The Orangery of the Tuileries: birth of a museum in four stages
The Orangerie des Tuileries, a twin building of the Jeu de Paume, was built in 1852 on the plans of the architects Firmin Bourgeois and Ludovico Visconti, to arbitrate the orange trees in the garden.
After several uses, the place was chosen to host the large panels of the Nymphéas de Monet, inaugurated in 1927. The architect Camille Lefèvre followed the painter's instructions to design the two elliptical rooms, the other part of the building also serving as an exhibition space.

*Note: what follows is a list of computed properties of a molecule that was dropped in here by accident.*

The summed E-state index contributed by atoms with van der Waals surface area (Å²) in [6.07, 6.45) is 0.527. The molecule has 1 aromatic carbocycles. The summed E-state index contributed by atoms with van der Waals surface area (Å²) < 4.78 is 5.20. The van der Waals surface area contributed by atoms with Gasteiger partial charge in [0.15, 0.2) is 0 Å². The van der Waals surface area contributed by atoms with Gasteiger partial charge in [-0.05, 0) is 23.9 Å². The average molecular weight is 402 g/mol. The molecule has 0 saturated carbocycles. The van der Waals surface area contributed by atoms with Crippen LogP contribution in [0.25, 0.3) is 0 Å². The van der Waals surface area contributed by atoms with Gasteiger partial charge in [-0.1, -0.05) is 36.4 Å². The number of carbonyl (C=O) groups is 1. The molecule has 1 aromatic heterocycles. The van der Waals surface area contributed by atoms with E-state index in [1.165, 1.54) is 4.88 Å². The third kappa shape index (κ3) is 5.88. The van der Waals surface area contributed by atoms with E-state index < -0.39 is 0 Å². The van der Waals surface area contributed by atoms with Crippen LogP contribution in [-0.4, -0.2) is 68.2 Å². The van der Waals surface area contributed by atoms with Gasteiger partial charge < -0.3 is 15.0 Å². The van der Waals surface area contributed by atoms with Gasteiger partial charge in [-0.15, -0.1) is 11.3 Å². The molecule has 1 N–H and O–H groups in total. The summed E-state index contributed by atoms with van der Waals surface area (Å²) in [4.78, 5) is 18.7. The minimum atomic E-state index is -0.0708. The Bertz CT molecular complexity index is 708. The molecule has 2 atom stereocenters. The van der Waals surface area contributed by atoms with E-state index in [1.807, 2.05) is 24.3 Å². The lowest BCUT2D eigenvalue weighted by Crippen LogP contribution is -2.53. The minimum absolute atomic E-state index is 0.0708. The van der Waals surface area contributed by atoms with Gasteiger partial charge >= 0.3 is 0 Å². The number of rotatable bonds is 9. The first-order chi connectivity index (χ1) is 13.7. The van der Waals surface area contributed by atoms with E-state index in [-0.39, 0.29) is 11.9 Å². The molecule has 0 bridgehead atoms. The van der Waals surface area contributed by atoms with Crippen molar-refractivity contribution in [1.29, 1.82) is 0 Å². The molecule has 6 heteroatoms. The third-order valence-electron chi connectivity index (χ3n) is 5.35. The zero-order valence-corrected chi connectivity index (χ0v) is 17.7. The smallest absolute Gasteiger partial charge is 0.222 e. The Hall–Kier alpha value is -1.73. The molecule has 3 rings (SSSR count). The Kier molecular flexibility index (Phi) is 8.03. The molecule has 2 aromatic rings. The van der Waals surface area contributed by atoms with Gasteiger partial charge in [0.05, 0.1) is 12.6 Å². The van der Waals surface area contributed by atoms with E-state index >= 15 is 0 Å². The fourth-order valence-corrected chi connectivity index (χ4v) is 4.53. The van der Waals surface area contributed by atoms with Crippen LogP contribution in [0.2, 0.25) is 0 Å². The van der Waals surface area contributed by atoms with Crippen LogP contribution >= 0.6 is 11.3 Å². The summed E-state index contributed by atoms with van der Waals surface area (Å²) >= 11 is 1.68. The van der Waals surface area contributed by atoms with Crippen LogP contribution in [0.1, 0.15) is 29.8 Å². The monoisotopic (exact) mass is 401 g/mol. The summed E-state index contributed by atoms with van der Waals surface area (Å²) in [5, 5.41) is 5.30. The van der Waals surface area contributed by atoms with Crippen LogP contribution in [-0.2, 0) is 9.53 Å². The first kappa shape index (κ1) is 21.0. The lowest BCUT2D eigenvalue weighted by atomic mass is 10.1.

In the early 1960s, the building was divided into two levels by the architect Olivier Lahalle in order to prepare for the arrival of the Walter-Guillaume collection.
The museum took its current form in 2006: the architect Olivier Brochet used modern materials, in particular advancing glass, digging basement levels and restoring the Nymphéas' rooms to their original appearance.
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